Thursday

19th Sep 2019

MEPs ask tough questions on EU mission in Kosovo

  • Brok (l) said 'questions were not answered' by the EU foreign service in Monday's hearing (Photo: euoparl.europa.eu)

Two senior MEPs have, in a letter to the EU foreign service, asked tough questions on corruption allegations against Eulex, the European rule of law mission in Kosovo.

The letter - sent to foreign service chief Federica Mogherini on Wednesday (5 November) - says the European Parliament was “utterly shocked” by the revelations, first published in Kosovo daily Koha Ditore last week.

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“If the case had not appeared in the press when would we have found out?” it says.

“If the allegations were to be confirmed, it would be a disastrous situation” for EU credibility in the Western Balkans, the MEPs - Elmar Brok, the German centre-right chairman of the foreign affairs committee, and Ulrike Lunacek, an Austrian Green deputy - added.

The allegations, citing leaked documents, say senior Eulex officials colluded with criminal suspects, took bribes to shut down cases, and quashed internal EU probes.

They also say Eulex gave classified information to Serbian intelligence services, turned a blind eye to miscarriages of justice in Kosovo courts, and failed to protect informants.

Maria Bamieh - an Eulex prosecutor-turned-whistleblower after Eulex sacked her on suspicion she leaked documents to press - says she has more evidence on “mismanagement of EU funds” in the Kosovo mission.

“The recent downsizing of Eulex [from over 2,000 to some 1,600 staff] cost more money than it saved”, she told EUobserver last week.

She also called for an external enquiry by a credible investigator, such as “a distinguished British QC [a top legal qualification in the UK]”.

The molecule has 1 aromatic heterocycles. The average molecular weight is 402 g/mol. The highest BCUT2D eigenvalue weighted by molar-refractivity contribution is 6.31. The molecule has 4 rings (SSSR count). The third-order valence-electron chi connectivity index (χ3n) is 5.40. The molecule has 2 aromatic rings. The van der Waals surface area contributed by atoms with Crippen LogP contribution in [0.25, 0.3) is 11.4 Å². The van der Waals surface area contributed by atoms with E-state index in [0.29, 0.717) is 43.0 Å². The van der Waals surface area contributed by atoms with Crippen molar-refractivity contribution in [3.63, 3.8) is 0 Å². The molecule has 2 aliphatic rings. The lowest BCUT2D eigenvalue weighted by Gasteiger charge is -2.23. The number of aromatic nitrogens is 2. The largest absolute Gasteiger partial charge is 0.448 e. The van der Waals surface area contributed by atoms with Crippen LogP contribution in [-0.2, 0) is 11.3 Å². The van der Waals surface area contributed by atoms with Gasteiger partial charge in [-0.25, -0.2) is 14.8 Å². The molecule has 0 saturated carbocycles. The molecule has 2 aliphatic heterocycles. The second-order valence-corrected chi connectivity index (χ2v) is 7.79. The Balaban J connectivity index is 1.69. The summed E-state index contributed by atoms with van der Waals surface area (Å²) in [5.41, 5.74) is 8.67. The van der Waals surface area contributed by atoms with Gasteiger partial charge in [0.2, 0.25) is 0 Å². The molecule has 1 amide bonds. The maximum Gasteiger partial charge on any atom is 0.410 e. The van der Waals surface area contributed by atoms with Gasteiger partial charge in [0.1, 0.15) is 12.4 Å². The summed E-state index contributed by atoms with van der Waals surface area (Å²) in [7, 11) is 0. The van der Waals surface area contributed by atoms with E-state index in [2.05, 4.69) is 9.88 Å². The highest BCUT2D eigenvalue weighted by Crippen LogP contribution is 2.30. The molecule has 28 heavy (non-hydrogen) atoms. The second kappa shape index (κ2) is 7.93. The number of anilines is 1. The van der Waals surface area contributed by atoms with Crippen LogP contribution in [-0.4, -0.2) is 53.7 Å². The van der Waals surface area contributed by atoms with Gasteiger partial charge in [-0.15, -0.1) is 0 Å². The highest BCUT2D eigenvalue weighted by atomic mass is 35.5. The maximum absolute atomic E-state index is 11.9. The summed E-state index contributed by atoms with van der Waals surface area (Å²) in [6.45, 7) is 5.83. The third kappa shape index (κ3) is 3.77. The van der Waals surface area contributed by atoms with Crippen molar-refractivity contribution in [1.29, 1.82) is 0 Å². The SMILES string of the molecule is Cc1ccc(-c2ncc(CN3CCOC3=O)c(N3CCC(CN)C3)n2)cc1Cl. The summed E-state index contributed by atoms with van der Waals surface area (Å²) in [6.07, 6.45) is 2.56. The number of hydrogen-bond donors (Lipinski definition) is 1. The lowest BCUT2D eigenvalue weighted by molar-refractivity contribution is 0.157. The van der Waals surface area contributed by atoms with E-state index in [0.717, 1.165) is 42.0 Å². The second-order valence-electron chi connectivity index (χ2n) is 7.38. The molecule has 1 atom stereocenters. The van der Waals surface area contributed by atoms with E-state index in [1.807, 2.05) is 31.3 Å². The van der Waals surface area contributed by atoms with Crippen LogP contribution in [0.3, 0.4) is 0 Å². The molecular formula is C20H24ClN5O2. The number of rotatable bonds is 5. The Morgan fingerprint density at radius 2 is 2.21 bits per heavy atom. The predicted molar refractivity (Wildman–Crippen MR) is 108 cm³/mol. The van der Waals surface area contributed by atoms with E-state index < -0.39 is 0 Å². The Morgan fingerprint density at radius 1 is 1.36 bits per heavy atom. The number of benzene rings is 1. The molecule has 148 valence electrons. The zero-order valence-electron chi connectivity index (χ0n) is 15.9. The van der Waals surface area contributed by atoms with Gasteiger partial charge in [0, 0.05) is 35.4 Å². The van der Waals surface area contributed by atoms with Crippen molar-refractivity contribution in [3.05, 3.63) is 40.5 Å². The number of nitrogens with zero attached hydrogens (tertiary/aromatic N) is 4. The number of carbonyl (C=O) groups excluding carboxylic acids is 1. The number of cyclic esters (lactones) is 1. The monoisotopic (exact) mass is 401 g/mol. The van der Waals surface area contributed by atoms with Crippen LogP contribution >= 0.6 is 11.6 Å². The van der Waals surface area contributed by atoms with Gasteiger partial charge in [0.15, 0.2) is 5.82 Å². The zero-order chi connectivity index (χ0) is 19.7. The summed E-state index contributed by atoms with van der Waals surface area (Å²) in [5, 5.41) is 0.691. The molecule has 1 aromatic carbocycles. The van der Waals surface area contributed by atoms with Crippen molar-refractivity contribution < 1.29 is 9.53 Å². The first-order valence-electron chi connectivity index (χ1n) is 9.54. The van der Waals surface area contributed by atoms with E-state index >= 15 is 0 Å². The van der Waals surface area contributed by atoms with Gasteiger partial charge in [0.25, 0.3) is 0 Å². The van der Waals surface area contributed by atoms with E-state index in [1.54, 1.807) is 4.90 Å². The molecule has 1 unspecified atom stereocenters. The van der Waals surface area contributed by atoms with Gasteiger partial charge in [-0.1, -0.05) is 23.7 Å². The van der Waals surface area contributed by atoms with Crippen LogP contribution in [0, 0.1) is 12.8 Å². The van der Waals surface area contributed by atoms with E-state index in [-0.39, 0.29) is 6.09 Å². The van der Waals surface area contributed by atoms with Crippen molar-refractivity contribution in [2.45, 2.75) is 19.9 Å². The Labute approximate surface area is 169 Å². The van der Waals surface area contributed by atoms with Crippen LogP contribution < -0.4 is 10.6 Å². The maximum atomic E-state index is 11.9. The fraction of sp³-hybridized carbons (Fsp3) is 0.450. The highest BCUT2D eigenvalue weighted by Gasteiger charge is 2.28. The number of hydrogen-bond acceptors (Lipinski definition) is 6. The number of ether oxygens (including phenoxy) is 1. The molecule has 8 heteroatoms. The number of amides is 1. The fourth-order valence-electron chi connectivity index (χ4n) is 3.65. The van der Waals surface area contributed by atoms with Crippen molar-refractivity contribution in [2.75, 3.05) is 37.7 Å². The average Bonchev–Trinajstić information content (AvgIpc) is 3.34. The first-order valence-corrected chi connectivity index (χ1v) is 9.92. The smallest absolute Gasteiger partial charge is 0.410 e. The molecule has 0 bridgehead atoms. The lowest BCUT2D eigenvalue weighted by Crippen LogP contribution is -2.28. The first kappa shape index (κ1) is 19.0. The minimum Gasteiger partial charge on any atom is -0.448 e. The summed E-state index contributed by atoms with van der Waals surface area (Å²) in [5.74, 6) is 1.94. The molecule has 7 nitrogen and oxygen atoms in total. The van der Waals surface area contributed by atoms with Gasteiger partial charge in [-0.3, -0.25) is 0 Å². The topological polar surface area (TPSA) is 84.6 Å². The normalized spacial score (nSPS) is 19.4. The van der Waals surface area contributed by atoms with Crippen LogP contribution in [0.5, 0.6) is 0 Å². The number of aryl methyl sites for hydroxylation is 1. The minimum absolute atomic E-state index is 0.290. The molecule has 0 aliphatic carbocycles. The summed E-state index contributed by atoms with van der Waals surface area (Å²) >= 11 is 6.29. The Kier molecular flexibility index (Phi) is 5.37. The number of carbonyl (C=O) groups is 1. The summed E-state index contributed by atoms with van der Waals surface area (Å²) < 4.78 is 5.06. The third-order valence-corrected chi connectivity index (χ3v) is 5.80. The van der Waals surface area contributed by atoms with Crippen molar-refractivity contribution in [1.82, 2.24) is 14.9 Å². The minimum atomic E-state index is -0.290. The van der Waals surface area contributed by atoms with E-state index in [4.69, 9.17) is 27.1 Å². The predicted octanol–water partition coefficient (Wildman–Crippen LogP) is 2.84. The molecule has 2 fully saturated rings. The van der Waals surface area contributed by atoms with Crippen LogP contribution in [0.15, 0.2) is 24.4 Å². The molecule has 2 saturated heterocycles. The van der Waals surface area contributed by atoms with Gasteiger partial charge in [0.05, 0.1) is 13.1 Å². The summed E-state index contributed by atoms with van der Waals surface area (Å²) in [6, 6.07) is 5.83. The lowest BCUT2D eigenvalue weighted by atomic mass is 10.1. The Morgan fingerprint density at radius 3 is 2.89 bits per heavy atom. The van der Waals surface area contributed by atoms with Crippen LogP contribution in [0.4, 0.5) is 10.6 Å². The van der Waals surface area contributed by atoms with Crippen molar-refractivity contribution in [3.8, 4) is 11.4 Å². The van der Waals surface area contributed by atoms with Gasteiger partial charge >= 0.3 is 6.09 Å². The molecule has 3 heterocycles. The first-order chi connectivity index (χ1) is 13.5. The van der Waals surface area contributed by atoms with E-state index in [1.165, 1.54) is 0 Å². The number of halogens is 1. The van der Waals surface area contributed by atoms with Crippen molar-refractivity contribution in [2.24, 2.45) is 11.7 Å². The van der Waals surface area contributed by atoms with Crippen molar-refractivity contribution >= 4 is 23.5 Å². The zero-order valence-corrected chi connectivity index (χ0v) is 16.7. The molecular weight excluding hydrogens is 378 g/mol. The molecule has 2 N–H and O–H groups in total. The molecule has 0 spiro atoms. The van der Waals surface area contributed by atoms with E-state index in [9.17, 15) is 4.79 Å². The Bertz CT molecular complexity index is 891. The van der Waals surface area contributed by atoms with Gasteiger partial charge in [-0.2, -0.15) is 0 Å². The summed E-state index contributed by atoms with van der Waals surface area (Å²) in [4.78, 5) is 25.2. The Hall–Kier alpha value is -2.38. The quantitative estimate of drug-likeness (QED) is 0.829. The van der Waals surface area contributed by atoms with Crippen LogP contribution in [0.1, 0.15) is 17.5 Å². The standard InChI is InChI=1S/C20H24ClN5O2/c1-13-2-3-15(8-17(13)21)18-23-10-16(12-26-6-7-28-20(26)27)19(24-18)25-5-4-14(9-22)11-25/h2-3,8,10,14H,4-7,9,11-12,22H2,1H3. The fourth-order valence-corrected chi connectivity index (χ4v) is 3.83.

The EU’s initial response was to say Eulex was already looking into the problem since 2013.

The EU foreign service’s new chief, Federica Mogherini, then said she will “appoint as a matter of urgency an independent and experienced legal expert” to look into the situation.

Her spokeswoman, Maja Kocijancic, told EUobserver on Thursday that no name and no date for the initiative have yet been set.

Meanwhile, the Brok-Lunacek letter goes on to question the EU claim that Eulex followed due diligence until now.

“For how long did Eulex and the EEAS [EU foreign service] have information about allegations of corruption … when was the internal Eulex investigation started?” their letter asks.

“Bamieh already drew attention to possible problems in 2011/2012, but there was no follow-up, no transparency, and no information given to parliament”.

They note that Bamieh was suspended without proof that she leaked anything, while the suspects in the case have kept their Eulex posts: “What is the policy framework to protect the alleged whistleblower? … This way of proceeding sheds a strange light on Eulex”.

“There are allegations of threats [by Eulex] to the Koha Ditore journalist who published the reports … Have these allegations been investigated?” they add.

The letter came after EU officials stonewalled parliament in a behind-closed-doors hearing on Monday.

But Lunacek told this website on Thursday she is pleased that Mogherini “reacted so quickly” with her pledge to appoint an external sleuth.

For her part, Mogherini spokeswoman Kocijancic noted that since the MEPs’ letter was made public “I imagine the response will be public as well”.

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